Millions of J&J Doses Cleared for Use, But Many Remain in Limbo
(Bloomberg) -- Millions of doses of Johnson & Johnson’s Covid-19 vaccine were cleared for use after a months-long delay due to problems at a manufacturer hired to make the shot. Millions more could end up being thrown away.
The Food and Drug Administration released 10 million doses of the vaccine that were produced by Emergent BioSolutions Inc., according to people familiar with the matter.
The agency said in a statement Friday that after a thorough review of a troubled Emergent manufacturing facility in Baltimore, they had authorized two batches of underlying drug substance for the vaccine made at the site. The statement didn’t detail how many doses are in a batch.
At the same time, the FDA said it had determined several other batches aren’t suitable for use, while others are still under review. Emergent has said it has made more than 100 million doses worth of the vaccine’s bulk drug substance.
The FDA said it wasn’t ready to provide a full clearance to Emergent’s facility, which has been under scrutiny for months after staff accidentally contaminated millions of doses earlier this year. In a statement, J&J said it would continue working to expand its global manufacturing network.
The New Brunswick, New Jersey-based company’s shares declined 1.4% to $164.82 at 2:26 p.m. in New York, while Emergent shares fell 2.9% to $63.61.
The single-shot, refrigerator-stored J&J vaccine had been expected to boost the U.S. immunization drive, but the output woes and a pause in dosing over safety concerns have limited its reach so far. It has accounted for 11.3 million of the 306 million vaccine doses administered in the U.S. through Wednesday.
The newly released 10 million Emergent-made doses have already gone through the final stages of the fill-finish process. Between 5 and 6 million of the doses are owned by the U.S. government, and 3 to 4 million are owned by J&J, according to one of the people familiar with the matter. But it’s not clear how many of the doses will be needed domestically.
Immunizations have been slowing in the U.S., with more than half of all American adults fully vaccinated, according to the Centers for Disease Control and Prevention. Many pharmacies, hospitals and health systems have more J&J supply on hand than they’ve been able to deploy as demand wanes.
The vaccine could yet play a bigger role in the global immunization drive, however, as the U.S. ramps up efforts to provide doses to countries where doses are scarce and Covid-19 infections are high.
President Joe Biden’s administration has come under pressure to share its excess vaccines with countries in need of supply. It has struck a deal with Pfizer Inc. to send more doses to lower-income countries, and Moderna Inc. has been said to be in talks with the U.S. on a similar pact.
The FDA said Friday that the two authorized batches of J&J doses can be exported to other countries under the condition that the drugmaker and its contract manufacturer Emergent share sensitive production information with their regulatory authorities.
The distribution and administration of exported J&J doses must also comply with the laws of those countries, the agency added.
Emergent has faced a long road in search of a U.S. authorization. In early March, J&J discovered a batch of drug substance made at the Emergent facility had been contaminated. Further testing and investigation found that Emergent staff mixed up ingredients for the J&J vaccine and another manufactured by AstraZeneca Plc.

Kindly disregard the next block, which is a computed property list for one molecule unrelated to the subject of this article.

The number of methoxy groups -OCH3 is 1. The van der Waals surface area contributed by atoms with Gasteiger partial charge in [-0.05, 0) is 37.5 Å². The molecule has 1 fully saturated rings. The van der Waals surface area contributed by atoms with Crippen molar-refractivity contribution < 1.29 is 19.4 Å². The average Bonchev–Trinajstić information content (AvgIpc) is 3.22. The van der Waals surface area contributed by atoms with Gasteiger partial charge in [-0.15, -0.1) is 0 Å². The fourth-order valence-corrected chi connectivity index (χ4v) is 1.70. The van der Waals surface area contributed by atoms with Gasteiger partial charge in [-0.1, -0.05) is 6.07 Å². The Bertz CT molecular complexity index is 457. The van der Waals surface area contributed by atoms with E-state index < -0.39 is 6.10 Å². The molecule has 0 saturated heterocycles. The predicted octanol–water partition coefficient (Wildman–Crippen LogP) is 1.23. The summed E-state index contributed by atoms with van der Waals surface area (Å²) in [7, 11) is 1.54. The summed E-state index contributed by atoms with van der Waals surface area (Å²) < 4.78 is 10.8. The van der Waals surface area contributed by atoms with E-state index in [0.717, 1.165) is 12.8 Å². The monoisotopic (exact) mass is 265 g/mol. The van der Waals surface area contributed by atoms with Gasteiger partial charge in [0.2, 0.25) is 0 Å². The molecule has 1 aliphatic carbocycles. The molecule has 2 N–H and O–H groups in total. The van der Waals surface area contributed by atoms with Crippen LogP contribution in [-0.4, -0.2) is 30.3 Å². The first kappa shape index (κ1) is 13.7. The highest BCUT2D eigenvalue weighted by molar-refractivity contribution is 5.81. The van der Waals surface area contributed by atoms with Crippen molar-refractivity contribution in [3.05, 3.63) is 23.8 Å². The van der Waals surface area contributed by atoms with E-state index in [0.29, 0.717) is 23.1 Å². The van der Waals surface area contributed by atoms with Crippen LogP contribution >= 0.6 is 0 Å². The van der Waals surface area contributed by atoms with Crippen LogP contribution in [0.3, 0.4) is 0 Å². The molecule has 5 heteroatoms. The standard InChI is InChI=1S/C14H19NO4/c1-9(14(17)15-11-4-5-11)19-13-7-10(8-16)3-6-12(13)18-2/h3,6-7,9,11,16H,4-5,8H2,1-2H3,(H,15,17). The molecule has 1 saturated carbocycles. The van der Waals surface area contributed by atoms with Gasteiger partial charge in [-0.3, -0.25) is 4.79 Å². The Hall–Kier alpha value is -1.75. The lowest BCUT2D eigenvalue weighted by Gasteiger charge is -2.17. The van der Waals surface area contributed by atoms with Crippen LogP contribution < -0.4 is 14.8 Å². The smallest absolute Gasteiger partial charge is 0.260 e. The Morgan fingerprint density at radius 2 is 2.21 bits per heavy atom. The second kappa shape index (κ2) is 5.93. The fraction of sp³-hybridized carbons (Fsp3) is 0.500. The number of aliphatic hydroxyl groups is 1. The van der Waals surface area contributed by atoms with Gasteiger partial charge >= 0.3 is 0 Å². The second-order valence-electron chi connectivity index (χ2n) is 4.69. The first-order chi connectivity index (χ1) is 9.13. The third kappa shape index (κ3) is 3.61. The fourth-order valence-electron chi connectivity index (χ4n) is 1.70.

The error led the site to discard 15 million doses worth of an ingredient for the J&J shot. The AstraZeneca vaccine hasn’t been cleared by U.S. regulators.
J&J said on April 3 that it would assume responsibility for making the drug substance at the plant. The White House said at the time it would help install new leadership at the facility and asked Emergent to stop making AstraZeneca’s shot.
After further discussion, the FDA on April 16 asked Emergent to stop making any new materials and to quarantine the doses it had made. An agency inspection report found the company had failed to maintain a sanitary facility and that it wasn’t sufficiently on guard against mix-ups between the J&J and AstraZeneca vaccines.
The New York Times, citing unidentified people familiar with the situation, reported that about 60 million doses produced at the Emergent facility must be discarded because of possible contamination, and that the 10 million doses being released would carry a warning that regulators can’t guarantee Emergent followed good manufacturing practices.
At a congressional hearing in late May, Emergent Chief Executive Officer Robert Kramer said the U.S. government directed the company to take unprecedented steps to ramp up production of two vaccines in a single facility, even though the site wasn’t fully staffed or operating at scale.
Emergent began making AstraZeneca’s bulk drug substance in the third quarter of last year, and J&J’s in the fourth quarter. Kramer described the ingredient mix-up as a setback and said Emergent could produce 1 billion vaccines this year.
However, Democrats on the House Committee on Oversight and Reform and the Select Subcommittee on the Coronavirus Crisis said that Emergent had failed to maintain rigorous quality standards.
The lawmakers pointed to two FDA inspections from June 2020, saying in a report that the company was warned that employees needed extensive training and that it had deficient virus contamination control. Emergent said in response to the FDA’s findings that it would improve sanitation and better train its workers. It has since concluded remediation activities.
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